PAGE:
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Inferring Myths from The Bangudae Petroglyph Hyosup Song

Sogang University hsong@sogang.ac.kr

1. Introduction

The Bangudae petroglyph is located in Ulju, in the southeastern part of Korea. It is assumed to have been made sometime between the Neolithic Age and the Bronze Age. Figure 1 presents the petroglyph in its entirety:

Age. Figure 1 presents the petroglyph in its entirety: <Figure1> I will go through the following

<Figure1>

I will go through the following process to perform a semiotic interpretation of the significance of the Bangudae petroglyph.

1) I will identify forms present in the petroglyph. 2) I will classify the forms I have identified. 3) I will construct a semantic triangular model via macro- and micro- observations of the classified forms. 4) I will discuss the verbs or predicates that are suggested both explicitly and implicitly by the depicted movements of the forms. 5) I will discuss three myths that I have inferred from my reading of the petroglyph.

2. Identifying and Classifying the Forms Present in the Petroglyph

Forms Present in the Petroglyph:

deer, tiger, boar, cow, rabbit, weasel, lizard, whale, seal, sea turtle, human beings, mask, whale, boat, fishing net, hedge, bird, ritual tools (pipe, entertainment toy)

Classification:

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Animate Inanimate Human Animal Marine Land Animals Animals <Table1> 3. Semantic Triangular Model
Animate Inanimate Human Animal Marine Land Animals Animals <Table1>
Animate
Inanimate
Human
Animal
Marine
Land Animals
Animals
<Table1>

3. Semantic Triangular Model Constructed from Analysis of Forms Present in the Petroglyph

1) Inanimate

Analysis of Forms Present in the Petroglyph 1) Inanimate <Figure2> <Figure5> <Figure3>

<Figure2>

Present in the Petroglyph 1) Inanimate <Figure2> <Figure5> <Figure3> <Figure6>

<Figure5>

Petroglyph 1) Inanimate <Figure2> <Figure5> <Figure3> <Figure6> <Figure4>

<Figure3>

<Figure2> <Figure5> <Figure3> <Figure6> <Figure4> <Figure7> Most

<Figure6>

<Figure5> <Figure3> <Figure6> <Figure4> <Figure7> Most of the inanimate

<Figure4>

<Figure3> <Figure6> <Figure4> <Figure7> Most of the inanimate forms appear to be

<Figure7>

Most of the inanimate forms appear to be instruments, indicating the presence of a culture that widely utilizes implements. The hedge and fishing net (Figure2 & Figure3) are mainly related to animals; the hedge to land animals and the fishing net to marine animals. The mask, pipe and ritual tools for entertainment (Figures 4, 5, and 6) differ from the preceding instruments in that they are not related to animals. The boat (Figure7) may be related to whale hunting, but could also function simply as a mode of transportation. If I call the instrumentality related to hunting “direct instrumentality” and the instrumentality related to entertainment or rituals “indirect instrumentality,” it is possible to read the instrumentality of the boat as mediating between the two opposite instrumentalities.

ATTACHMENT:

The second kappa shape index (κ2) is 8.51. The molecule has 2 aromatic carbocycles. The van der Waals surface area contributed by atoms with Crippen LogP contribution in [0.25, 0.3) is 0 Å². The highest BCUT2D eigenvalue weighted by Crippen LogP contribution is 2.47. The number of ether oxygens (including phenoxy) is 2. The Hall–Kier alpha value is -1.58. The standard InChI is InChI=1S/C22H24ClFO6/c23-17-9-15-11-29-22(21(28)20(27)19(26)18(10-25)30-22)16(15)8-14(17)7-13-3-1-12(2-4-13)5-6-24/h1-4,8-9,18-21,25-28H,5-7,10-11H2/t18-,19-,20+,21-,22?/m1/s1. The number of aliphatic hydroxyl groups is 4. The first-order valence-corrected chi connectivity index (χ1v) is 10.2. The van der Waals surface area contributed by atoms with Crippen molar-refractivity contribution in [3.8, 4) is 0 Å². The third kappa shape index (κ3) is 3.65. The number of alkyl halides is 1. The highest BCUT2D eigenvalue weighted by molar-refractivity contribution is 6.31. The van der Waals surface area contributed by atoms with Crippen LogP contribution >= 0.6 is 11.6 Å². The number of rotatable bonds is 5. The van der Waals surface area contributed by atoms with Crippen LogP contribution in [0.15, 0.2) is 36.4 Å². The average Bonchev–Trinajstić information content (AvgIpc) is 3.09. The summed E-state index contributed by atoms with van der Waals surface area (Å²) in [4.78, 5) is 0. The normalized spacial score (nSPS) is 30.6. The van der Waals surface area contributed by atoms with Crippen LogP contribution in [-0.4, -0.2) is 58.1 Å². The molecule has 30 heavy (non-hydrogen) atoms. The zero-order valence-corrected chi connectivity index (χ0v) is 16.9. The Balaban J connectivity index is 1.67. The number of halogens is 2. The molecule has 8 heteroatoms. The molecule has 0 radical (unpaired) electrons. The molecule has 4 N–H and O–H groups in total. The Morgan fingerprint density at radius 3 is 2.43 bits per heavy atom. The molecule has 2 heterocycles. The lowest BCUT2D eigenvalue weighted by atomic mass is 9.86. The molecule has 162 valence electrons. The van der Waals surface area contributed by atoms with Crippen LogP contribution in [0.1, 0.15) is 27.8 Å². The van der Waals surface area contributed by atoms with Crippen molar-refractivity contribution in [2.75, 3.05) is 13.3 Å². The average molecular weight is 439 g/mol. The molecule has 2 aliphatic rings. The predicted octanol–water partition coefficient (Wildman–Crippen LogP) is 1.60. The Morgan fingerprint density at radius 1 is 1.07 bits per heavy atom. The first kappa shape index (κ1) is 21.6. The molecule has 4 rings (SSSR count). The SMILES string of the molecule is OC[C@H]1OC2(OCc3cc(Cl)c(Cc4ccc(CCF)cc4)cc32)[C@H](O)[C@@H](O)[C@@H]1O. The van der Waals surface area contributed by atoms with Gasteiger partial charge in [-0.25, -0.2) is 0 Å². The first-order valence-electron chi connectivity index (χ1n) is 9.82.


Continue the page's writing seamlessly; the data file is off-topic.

Mediating

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Direct Instrumentality (hedge, fishing net)

2) Animate: Human Beings

(hedge, fishing net) 2) Animate: Human Beings <Figure8> Instrumentality (boat) <Table2>

<Figure8>

Instrumentality

(boat)

<Table2>
<Table2>
<Figure8> Instrumentality (boat) <Table2> <Figure9> Indirect Instrumentality (mask, pipe,

<Figure9>

Instrumentality (boat) <Table2> <Figure9> Indirect Instrumentality (mask, pipe, ritual/entertainment

Indirect Instrumentality (mask, pipe, ritual/entertainment tools)

Instrumentality (mask, pipe, ritual/entertainment tools) <Figure10> Human beings appear in Figures 4 to 10.

<Figure10>

Human beings appear in Figures 4 to 10. Among them, Figure 9 clearly shows female characteristics. Figures 5, 8, and 10 are clearly marked as male through the display of genitalia. The gender of the person using entertainment tools in Figure 6 and of the people in the boat in Figure7 is ambiguous, as these figures lack identifiable features. In order to explain the meaning of such gendered differences, we need to examine the semantic markedness of figures in the act of communication. The woman in Figure 9 does not show any directivity in her action. All the other figures show a certain directivity in their actions. Therefore, we can analogically reason that masculinity corresponds to active communication with others while femininity corresponds to passive auto- communication. Figures 6 and 7, which are ambiguously marked in terms of gender, show corresponding ambiguity in the nature of the acts of communication in which they are engaged. The person in Figure 6 is turned toward a particular direction, but seems to be engaged in solitary play; the people in the boat in Figure7 do seem to have a certain directivity but one that is not part of an act of communication.

Femininity + Masculinity (auto-communication or communication with others)

Masculinity (communication with others)

or communication with others) Masculinity (communication with others) <Table3> `3 Femininity (auto-communication)
or communication with others) Masculinity (communication with others) <Table3> `3 Femininity (auto-communication)